By Marcy Stamper
Okanogan County is proposing a $500 penalty for illegal riding of wheeled all-terrain vehicles (WATVs), with double fines in sensitive environmental areas.
The $500 penalty would be imposed for riding on a county road that is not open to WATVs. If the rider left the county road and operated the WATV in a signed critical area, the penalty would be $1,000, according to Okanogan County Planning Director Perry Huston. The penalty is a moving infraction, similar to a speeding ticket.
The county plans to post signs declaring it off-limits to operate a WATV in designated critical areas, which would include wetlands, meadows and other fragile areas.
“Signs will be erected in areas adjacent to critical areas where the roadway and surrounding topography results in a high likelihood that those riders operating their vehicles illegally will leave the traveled portion of the roadway,” wrote Huston in his environmental review. Specifics of the signs haven’t been finalized.
Operators of WATVs or off-road vehicles would be required to carry a list of county roads open to the vehicles. A list of roads open to the vehicles and a map are available on the Okanogan County home page at www.okanogancounty.org.
The proposed ordinance would apply in unincorporated areas of the county. Cities and towns have separate jurisdiction.
In developing the proposed penalties, the commissioners consulted with the Sheriff’s Office and interested groups, according to the environmental review.
WATVs are a special class of ATV created by the state Legislature in 2013. They have safety features like mirrors and lights and must have a special license. Along with designating the wheeled class of ATVs, the state law created new opportunities for riders, allowing counties and local jurisdictions to open roads of 35 miles per hour (mph) and below to wheeled ATVs.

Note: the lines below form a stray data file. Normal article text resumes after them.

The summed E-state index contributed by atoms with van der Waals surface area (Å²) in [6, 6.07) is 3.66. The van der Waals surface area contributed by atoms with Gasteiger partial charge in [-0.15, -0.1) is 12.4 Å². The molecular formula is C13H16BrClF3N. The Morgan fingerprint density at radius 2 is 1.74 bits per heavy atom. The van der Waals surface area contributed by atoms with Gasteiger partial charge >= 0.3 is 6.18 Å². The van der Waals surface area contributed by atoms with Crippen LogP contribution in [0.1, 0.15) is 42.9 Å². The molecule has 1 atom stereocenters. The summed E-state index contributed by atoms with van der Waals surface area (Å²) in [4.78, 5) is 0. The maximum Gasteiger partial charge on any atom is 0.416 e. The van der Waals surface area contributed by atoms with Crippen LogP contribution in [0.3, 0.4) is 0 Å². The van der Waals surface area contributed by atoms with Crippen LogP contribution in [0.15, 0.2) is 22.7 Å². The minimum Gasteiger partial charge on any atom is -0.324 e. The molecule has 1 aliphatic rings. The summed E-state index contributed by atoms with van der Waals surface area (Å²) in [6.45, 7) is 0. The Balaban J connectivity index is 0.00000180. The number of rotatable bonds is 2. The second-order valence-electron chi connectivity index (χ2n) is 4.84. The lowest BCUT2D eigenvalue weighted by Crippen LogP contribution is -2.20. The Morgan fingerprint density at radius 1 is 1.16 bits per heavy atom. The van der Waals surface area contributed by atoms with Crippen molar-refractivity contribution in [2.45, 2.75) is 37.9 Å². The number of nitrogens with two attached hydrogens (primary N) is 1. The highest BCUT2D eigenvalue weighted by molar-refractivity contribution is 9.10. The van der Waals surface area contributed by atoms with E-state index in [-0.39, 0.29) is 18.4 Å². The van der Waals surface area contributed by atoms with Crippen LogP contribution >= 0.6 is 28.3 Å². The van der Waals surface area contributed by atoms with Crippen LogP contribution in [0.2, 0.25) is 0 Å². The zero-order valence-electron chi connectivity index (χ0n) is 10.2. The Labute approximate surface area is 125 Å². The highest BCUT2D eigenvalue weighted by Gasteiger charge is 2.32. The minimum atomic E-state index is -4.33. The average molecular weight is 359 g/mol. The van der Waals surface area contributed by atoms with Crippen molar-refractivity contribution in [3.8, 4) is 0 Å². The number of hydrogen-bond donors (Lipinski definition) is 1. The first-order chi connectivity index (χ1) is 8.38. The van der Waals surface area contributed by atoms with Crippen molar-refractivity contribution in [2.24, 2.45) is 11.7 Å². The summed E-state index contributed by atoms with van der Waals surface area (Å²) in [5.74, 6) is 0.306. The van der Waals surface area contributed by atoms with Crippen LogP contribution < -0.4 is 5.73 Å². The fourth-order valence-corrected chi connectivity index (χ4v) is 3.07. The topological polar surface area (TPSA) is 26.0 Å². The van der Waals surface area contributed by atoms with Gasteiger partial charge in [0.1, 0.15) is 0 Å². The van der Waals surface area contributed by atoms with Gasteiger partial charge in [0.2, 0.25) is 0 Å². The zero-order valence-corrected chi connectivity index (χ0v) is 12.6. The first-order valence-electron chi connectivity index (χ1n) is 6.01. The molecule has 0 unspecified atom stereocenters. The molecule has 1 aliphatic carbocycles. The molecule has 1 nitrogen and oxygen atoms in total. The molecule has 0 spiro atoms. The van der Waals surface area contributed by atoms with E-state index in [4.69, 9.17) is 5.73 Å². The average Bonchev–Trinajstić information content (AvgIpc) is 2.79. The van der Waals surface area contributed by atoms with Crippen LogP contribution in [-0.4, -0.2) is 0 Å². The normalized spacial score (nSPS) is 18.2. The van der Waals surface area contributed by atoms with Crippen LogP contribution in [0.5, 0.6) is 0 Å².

The former board of Okanogan County commissioners initially opened all county roads of 35 mph and under to WATVs. That decision was challenged in court by environmental groups who said the county first had to assess the potential for environmental harm. The lawsuit said people might be confused by roads with changing speed limits or be tempted to ride the vehicles off-road onto fragile lands or through streams.
The county was ultimately required to rescind the WATV routes. After a road-by-road environmental review last year, the current board of commissioners opened 365 miles of roads in District 3 (which includes Tonasket and Oroville) to wheeled ATVs. Roads adjacent to or leading to environmentally sensitive areas were eliminated from the WATV network.
There were already 300 miles of roads in the county open to other types of off-road vehicles.
The commissioners plan to evaluate roads in Districts 1 (around Omak and southeastern Okanogan County) and 2 (which includes the Methow Valley) for suitability for WATVs.
Huston has issued a preliminary determination that the penalties would not have a significant effect on the environment. The county is soliciting comments on the proposed penalties through June 7. After that, there will be a final environmental determination and a public hearing, but no date has been set.